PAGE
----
Healthy Living

published : 2023-12-10

Sleep interrupted: What to do, and what not to do, when you wake up and can’t drift back off

A sleep expert shares smart tips on how to handle slumber disruptions

An image of a person peacefully sleeping in a comfortable bed, demonstrating the importance of a good night's rest. (Taken with a Canon EOS Rebel T7i)

Anyone who has ever woken up in the middle of the night and struggled to go back to sleep knows the toll insomnia can take the following day.

According to 2020 data from the Centers for Disease Control and Prevention (CDC), more than 17% of adults had trouble staying asleep most days or every day of the past month.

Dr. Biquan Luo, a San Francisco sleep expert and CEO of LumosTech, shared some of the reasons and remedies for waking up at night.

Luo highlighted various reasons for sleep disruption, including stress and anxiety, discomfort or pain, and environmental factors such as noise, movement, and temperature extremes.

Sleep disorders like sleep apnea or restless leg syndrome can also cause nocturnal awakenings.

"Disruption of the body’s natural sleep-wake cycle" can further contribute to fragmented sleep, added Luo.

When waking up in the middle of the night, Luo recommends initially staying in bed, trying to relax, and attempting to fall back asleep.

A person practicing progressive relaxation techniques, lying in a serene setting, surrounded by nature. (Taken with a Nikon D850)

To promote relaxation, Luo suggests trying techniques like progressive relaxation, breathing exercises, and utilizing white noise machines.

If falling back asleep doesn't happen within 10 to 15 minutes, Luo advises getting out of bed.

To facilitate falling back asleep, she advises going to a quiet and comfortable place at home, engaging in a low-stimulation activity like reading or calming pursuits, and returning to bed once feeling sleepy again.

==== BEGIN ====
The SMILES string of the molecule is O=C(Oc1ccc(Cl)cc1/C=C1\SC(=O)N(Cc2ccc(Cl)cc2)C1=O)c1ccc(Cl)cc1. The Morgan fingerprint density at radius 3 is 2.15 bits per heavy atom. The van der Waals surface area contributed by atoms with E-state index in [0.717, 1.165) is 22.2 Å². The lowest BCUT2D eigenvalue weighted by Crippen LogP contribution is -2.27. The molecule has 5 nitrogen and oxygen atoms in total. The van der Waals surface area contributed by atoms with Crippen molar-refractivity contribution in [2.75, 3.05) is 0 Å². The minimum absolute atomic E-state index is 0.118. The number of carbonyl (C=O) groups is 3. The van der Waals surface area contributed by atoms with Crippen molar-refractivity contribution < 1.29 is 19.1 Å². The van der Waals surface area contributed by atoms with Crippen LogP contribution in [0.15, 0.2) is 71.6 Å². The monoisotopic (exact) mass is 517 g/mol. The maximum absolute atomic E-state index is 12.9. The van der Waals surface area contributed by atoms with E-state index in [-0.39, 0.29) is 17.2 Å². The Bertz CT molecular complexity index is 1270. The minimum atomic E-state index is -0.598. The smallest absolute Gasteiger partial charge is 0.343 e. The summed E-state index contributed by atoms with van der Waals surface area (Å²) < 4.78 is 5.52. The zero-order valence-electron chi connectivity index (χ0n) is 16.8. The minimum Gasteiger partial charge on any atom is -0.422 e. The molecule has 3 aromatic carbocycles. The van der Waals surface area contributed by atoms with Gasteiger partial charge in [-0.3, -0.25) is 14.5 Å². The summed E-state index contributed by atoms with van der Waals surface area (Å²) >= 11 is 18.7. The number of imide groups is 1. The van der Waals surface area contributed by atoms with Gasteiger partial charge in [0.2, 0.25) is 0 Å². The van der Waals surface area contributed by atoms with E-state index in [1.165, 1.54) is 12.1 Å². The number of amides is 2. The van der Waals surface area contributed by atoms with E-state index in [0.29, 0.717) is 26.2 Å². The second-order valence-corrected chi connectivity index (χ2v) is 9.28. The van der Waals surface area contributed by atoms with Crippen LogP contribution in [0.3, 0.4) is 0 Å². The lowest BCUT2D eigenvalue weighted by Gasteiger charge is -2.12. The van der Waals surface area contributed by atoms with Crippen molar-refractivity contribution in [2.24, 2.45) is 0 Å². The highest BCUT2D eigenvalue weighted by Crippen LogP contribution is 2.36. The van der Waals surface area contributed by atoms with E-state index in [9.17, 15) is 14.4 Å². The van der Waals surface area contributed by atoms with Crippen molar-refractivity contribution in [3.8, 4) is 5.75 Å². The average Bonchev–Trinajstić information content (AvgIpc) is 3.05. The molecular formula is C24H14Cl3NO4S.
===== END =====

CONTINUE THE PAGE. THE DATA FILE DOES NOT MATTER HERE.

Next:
Luo warns against the habit of checking the time or turning to electronic devices when sleep is interrupted.

According to Luo, checking the time can increase stress levels and make it harder to return to sleep.

Waking up in the middle of the night may occur due to misalignment between the body's internal clock and sleep schedule.

To adjust the circadian rhythm, timed exposure to bright light can be beneficial.

An image of a person using a white noise machine to create a calming ambiance for better sleep. (Taken with a Sony Alpha a7 III)

Two factors play crucial roles in maintaining sleep: sleep pressure and circadian signaling.

Ideally, these two factors work together to keep individuals asleep.

Luo suggests adjusting the internal clock if unsure about the cause of nocturnal awakenings.

Practices like waking up at the same time daily, using bright light exposure, altering meal times, taking melatonin supplements, exercising at different times, and consuming moderate caffeine in the morning can help regulate the circadian rhythm.

Overall, understanding the reasons behind sleep disturbances and employing strategies to handle them can lead to improved sleep quality and daytime well-being.